Some of the participants questioned the effectiveness of complaints and conciliation process as these were seen to be passive action in combating race discrimination. Ms. Tang admitted that while EOC depended on people bringing complaints forward, to a certain extent it has helped to fight discrimination. EOC, she explained, was an advisory body which helped to facilitate conciliations, but it was not their authority to give orders to people on what they should do.

Q and A session

In the Q and A session, Ms. Tang and Ms. Vishwanath discussed some discriminatory cases found in real-life situations, giving examples such as opening bank accounts, renting flats, applying for public housing, and seeking medical services. To deal with these problems, EOC provided training service for the public and private sectors, including provision of guidelines on how to comply with the anti-discrimination ordinances, and how to promote racial equality. Ms. Tang shared with us that one of challenges in Hong Kong was that though many companies were aware of the laws, they seldom made extra efforts to do more than what the laws required.  

This seminar ended with a second role play that highlighted the importance of communication. Dialogues should be built before imposing your own assumptions about people from different cultural backgrounds.

Participants acted as a Muslim employee and a Chinese employer to highlight the importance of communication.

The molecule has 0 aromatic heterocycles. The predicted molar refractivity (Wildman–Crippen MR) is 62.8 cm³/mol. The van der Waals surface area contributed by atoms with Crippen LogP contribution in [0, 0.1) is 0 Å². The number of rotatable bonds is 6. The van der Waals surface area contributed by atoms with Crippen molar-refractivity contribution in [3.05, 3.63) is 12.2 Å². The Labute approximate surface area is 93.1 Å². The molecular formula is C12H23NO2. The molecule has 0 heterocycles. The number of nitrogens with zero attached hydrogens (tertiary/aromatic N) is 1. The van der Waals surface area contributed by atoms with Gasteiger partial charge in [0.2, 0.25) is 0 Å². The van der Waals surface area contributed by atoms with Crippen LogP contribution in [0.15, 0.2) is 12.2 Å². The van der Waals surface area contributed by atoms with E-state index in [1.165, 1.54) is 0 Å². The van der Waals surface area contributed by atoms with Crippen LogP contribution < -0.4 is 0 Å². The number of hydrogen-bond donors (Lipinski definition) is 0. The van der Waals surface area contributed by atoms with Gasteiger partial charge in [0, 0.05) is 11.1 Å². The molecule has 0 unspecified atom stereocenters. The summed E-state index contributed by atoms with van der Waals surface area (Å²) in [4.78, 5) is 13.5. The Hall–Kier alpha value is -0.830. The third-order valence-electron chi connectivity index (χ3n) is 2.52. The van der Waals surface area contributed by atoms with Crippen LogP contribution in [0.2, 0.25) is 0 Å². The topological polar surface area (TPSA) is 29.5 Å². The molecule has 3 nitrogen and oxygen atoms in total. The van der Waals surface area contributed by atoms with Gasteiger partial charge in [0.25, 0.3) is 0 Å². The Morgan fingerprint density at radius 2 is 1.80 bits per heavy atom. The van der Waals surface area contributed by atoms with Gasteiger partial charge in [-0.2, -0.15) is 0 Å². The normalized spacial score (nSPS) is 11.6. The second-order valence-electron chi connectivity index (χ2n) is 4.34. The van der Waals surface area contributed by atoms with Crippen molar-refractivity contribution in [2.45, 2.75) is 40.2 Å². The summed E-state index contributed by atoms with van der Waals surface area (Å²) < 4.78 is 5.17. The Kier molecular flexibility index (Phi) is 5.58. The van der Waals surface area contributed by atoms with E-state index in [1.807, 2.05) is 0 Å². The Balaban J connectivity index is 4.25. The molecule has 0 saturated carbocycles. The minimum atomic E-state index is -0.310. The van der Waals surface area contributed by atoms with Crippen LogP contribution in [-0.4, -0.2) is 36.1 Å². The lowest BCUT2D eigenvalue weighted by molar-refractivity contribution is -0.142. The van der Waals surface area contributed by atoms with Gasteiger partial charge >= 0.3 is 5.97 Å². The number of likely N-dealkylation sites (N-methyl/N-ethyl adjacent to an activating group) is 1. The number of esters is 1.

Lastly, Prof. Tam, Director of the Multiculturalism in Action Project, reminded participants that legal rights were an important part of social and cultural harmony. Although Hong Kong people have got more used to a more culturally diverse society, as we all have minority neighbors or schoolmates etc., we still need to be much more proactive in tackling discrimination problems. 

(From left) Ms. Niru Vishwanath, Ms. Pearl Tang, Mr. Madhav Khanal and Prof. Tam.

Wednesday, October 28, 2015

[Upcoming Seminar] Hui and Uyghurs: A Short Comparative Study

Hui and Uyghurs: A Short Comparative Study

Speaker: Jean BERLIE
Time: 1:00 – 2:30 pm, 30 Oct 2015 (Friday)  
Venue: Room 401, Humanities Building, New Asia College, CUHK 


The Hui and Uyghur are an essential ethnological topic to try to understand what is a national minority (shaoshu minzu 少數民族). This presentation will be a very simple introduction on the Hui in Yunnan and a discussion of how the Uyghur minority constitute a challenge for China in the framework of Cultural Sinicization (hanhua 汉化). It will also discuss how Sufism in China, a complex subject, serves as a positive synthesis in this field of investigation.